By Patrick McNamara
When I was 12, on family vacation in New Mexico, I watched a group of elaborately-costumed Navajo men belt out one intimidating song after the next. They executed a set of beautifully coordinated dance turns to honour the four cardinal directions, each one symbolising sacred gifts from the gods. Yet the tourist-packed audience lost interest and my family, too, prepared to leave. Then, all of a sudden, the dancers were surprised by a haunting, muscled old man adorned with strange pendants, animal skulls, and scars etching patterns into his body and face.
Because the dancers were obviously terrified of this man I, too, became afraid and wanted to run, but we all stood rooted to the spot as he walked silently and majestically into the desert night. Afterwards, the lead dancer apologised profusely for the tribe’s shaman, or medicine man: he was holy but a bit eccentric. My 12-year-old self wondered how one might become like this extraordinary individual, so singular, respected and brave he could take the desert night alone.
That question has fuelled much of my neuroscience through the years. As I studied the brain, I found that the right arrangement of neural circuitry and chemistry could generate astonishingly creative and holy persons on the one hand, or profoundly delusional, even violent, fanatics on the other. To intensify the ‘god effect’ in people already attracted to religious ideas, my studies revealed, all we had to do was boost the activity of the neurotransmitter, dopamine, crucial for balanced emotion and thought, on the right side of the brain. But should dopamine spike too high, murderous impulses like terrorism and jihad could rear up instead.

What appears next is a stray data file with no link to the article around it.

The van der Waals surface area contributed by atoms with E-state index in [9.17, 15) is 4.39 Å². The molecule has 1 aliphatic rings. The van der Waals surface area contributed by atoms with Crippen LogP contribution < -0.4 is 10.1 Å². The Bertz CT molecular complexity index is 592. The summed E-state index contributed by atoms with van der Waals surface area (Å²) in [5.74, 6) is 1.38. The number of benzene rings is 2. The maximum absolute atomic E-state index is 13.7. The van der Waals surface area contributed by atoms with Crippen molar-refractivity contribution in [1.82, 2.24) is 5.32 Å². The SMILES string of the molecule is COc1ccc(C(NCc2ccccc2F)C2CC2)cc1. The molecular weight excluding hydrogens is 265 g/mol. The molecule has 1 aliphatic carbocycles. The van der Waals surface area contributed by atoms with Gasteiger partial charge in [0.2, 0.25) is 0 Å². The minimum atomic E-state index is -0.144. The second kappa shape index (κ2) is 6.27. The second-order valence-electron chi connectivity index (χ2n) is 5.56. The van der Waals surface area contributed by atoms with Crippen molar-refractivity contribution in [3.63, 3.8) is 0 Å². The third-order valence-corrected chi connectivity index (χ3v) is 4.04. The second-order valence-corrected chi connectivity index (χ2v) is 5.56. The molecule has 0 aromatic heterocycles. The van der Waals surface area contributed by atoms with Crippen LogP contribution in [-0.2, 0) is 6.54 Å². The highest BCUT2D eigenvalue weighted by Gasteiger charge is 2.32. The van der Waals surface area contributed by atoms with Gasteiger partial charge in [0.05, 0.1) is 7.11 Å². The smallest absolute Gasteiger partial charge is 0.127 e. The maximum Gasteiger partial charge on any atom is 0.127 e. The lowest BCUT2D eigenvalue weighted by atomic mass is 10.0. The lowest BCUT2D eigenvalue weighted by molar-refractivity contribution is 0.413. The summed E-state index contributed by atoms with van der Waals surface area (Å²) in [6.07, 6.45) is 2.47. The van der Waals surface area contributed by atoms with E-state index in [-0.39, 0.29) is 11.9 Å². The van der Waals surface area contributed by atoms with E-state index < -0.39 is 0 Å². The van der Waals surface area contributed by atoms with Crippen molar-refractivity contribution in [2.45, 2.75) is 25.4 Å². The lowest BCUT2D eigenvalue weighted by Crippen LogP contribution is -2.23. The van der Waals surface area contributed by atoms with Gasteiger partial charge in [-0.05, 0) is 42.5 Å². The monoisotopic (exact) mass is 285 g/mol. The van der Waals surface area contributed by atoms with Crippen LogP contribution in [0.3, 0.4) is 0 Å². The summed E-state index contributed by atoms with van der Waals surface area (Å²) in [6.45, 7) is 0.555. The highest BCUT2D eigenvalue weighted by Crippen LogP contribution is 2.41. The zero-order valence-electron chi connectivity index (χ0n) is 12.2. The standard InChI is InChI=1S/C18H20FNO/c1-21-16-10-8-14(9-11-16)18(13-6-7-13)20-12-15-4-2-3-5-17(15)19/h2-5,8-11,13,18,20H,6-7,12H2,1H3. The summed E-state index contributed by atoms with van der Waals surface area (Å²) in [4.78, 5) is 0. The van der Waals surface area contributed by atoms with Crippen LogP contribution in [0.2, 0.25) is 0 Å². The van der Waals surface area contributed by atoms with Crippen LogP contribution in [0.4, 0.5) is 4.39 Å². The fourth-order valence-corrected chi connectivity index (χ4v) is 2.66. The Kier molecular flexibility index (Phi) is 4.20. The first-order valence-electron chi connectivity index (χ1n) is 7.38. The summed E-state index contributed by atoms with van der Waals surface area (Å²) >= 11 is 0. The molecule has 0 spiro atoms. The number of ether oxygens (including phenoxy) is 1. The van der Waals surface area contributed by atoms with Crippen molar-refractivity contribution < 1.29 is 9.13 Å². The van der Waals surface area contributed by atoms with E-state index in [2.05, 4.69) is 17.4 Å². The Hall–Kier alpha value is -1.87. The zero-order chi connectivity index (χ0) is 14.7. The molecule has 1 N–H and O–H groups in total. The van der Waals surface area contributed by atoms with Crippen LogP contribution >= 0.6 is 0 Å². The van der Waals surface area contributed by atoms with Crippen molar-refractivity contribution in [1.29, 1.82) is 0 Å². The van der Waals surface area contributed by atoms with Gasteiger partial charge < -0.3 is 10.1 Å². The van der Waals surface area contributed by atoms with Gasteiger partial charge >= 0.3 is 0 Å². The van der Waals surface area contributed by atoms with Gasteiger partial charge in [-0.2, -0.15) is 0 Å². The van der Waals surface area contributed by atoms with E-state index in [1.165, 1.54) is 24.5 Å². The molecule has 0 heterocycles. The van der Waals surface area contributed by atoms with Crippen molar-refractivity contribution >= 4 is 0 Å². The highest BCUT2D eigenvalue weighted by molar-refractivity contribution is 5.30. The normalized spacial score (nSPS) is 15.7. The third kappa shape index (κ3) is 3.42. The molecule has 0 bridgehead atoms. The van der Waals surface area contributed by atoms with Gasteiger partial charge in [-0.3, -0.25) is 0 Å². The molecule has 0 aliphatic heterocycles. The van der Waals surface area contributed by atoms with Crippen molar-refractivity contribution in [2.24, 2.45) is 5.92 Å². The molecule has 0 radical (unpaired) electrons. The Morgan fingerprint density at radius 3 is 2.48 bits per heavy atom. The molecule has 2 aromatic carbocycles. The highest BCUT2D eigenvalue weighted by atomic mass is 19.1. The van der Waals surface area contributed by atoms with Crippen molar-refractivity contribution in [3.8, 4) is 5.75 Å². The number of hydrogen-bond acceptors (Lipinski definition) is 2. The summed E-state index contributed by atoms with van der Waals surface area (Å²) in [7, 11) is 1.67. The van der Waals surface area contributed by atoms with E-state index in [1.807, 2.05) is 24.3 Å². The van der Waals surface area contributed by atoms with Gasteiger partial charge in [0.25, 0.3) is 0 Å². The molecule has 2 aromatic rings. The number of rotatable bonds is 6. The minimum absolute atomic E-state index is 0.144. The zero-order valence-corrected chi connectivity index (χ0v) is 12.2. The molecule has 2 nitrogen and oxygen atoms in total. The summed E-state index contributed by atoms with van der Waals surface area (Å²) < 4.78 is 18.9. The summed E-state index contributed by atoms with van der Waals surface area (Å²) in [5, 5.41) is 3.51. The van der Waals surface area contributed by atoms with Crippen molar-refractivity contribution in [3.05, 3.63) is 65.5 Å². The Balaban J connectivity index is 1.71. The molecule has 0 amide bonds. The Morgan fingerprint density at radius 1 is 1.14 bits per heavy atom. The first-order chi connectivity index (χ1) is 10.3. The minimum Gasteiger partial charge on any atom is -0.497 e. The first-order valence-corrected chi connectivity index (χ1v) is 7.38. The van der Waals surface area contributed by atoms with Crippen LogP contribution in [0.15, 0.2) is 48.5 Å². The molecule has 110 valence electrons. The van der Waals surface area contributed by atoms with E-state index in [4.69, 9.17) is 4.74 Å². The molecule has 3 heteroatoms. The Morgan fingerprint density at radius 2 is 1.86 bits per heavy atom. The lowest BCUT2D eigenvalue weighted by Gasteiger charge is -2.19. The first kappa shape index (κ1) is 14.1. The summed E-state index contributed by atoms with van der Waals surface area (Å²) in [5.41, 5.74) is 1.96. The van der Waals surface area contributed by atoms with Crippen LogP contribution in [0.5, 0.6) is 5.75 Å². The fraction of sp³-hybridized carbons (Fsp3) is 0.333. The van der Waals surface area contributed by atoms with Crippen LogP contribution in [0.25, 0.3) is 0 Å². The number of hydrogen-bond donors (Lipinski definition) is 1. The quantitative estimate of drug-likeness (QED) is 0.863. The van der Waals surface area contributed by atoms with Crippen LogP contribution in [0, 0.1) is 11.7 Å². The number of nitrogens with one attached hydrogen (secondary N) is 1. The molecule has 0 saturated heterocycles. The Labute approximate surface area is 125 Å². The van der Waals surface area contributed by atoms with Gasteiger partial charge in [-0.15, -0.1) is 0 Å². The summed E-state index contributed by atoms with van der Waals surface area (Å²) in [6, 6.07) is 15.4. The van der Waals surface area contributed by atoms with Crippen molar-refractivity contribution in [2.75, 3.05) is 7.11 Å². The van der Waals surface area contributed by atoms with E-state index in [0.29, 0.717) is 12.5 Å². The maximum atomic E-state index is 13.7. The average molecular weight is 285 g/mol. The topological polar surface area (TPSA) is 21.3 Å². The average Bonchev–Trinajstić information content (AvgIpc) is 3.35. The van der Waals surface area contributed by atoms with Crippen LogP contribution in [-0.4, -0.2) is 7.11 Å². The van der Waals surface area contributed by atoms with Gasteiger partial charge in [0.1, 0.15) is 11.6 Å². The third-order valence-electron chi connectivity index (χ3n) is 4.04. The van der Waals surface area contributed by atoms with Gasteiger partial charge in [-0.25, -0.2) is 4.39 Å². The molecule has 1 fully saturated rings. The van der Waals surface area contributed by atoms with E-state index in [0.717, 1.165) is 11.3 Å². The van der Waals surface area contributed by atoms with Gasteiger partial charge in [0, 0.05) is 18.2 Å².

Evidence that religion can produce extraordinary behaviours goes back to the dawn of human history, when our ancestors started burying the dead and produced remarkable, ritual art on cave walls. One of the first signs of religious consciousness dates to the upper Paleolithic, some 25,000 years ago, when a boy, also about age 12, crawled through hundreds of metres of pitch black, deep cave space, probably guided only by a flickering flame held in one hand and some fleetingly illuminated paintings on cave walls. When the boy reached a cul-de-sac in the bowels of the cave, he put red ochre onto his hand and made a print on the wall. Then he climbed out of the cul-de-sac and – we can surmise, given his skill and the fact that his bones have not been found – made it out alive.
But where did this boy get his courage? And why leave a handprint on the wall of a remote cave deep in the bowels of the earth? Some experts in cave art think the boy was performing a religious obligation. He, like others who made similar treks into the caves, was leaving a votive offering to the spirit world or gods and becoming a holy man – much like the majestic and terrifying Indian man I had seen when I was 12.
Dopamine probably fuelled his brain.
Picture: Intropin (Own work) [CC BY 3.0 (http://creativecommons.org/licenses/by/3.0)%5D, via Wikimedia Commons